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You must understand what your customers want, when they want it, and how.

While this may seem daunting, getting a better understanding of your customers doesn’t take millions of dollars, complex data analytics, and a degree in psychology. Instead, all it takes is a simple look. Watch their process, engage with them, ask them questions, and listen to them.  

How are customers interacting with your product? What’s the first thing they do when they enter your store? What’s the last thing they do before they leave? How long are they spending in each department? Do you notice anything that hampers their experience?

Take a look at your competitors. How are your potential customers interacting with them? What does this business offer that you don’t or vice versa? What is your, as Harvard Business School professor Clayton M. Christensen says, “job to be done?” What are your customers hiring your product or service to accomplish? Understand why your users are turning to your products.

Ownership of Emotions

Many companies have already taken hold of their customers’ emotions, though cynically. Subliminal advertising is a key example. However, the ownership of emotions does not have to be cynical. When used correctly, it can be the “holy grail” for companies.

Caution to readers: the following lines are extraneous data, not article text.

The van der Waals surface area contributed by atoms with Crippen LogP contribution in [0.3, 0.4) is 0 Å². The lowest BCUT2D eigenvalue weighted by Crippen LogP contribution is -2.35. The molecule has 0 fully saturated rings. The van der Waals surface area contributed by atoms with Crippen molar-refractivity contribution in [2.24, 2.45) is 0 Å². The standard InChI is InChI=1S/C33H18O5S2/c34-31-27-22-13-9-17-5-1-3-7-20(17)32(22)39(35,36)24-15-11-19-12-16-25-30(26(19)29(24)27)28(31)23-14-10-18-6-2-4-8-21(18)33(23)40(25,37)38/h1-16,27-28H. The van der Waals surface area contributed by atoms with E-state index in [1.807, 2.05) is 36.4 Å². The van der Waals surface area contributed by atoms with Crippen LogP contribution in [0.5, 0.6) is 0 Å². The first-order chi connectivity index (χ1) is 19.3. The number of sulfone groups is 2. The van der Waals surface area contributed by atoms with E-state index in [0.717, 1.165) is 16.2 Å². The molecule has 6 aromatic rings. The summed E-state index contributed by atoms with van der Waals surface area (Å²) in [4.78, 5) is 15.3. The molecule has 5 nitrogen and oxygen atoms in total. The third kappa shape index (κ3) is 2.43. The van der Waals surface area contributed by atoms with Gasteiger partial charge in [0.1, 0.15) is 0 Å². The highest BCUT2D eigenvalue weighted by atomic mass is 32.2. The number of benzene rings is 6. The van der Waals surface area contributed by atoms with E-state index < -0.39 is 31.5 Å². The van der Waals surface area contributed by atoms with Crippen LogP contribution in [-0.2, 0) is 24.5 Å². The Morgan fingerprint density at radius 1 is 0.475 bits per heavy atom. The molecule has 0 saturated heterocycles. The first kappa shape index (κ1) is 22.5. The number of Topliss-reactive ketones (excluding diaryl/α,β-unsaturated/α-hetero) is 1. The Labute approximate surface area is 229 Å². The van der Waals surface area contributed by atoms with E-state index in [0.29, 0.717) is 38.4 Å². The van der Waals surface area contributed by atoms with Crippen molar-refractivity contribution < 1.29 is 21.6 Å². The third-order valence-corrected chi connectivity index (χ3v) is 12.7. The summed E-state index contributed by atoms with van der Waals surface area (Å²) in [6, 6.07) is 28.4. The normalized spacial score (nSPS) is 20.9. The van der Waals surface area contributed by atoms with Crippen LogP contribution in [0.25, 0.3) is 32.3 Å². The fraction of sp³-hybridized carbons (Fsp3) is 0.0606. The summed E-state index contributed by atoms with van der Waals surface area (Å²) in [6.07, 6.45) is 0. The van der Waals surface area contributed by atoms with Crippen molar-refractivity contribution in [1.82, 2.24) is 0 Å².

Owning emotions begins with the aforementioned ability to understand. When you truly understand a customer’s choices and then act to make the experience better, you’re building a relationship of trust. That trust is the foundation of emotional ownership.

One way to build this trust is to reduce the “emotional” noise that surrounds your customers. Let them know that, even on their worst day, your business or product is there for them and that it will be a constant in their lives.

Think of restaurants and the long wait times you have to endure when they’re busy. Think of how angry—or “hangry”—you feel as you stand around, waiting for your table, and listening to your stomach growl. However, think of how some restaurants are able to reduce that emotional noise by serving you finger foods and drinks as you wait.

Also, seek to understand what emotionally motivates your customers.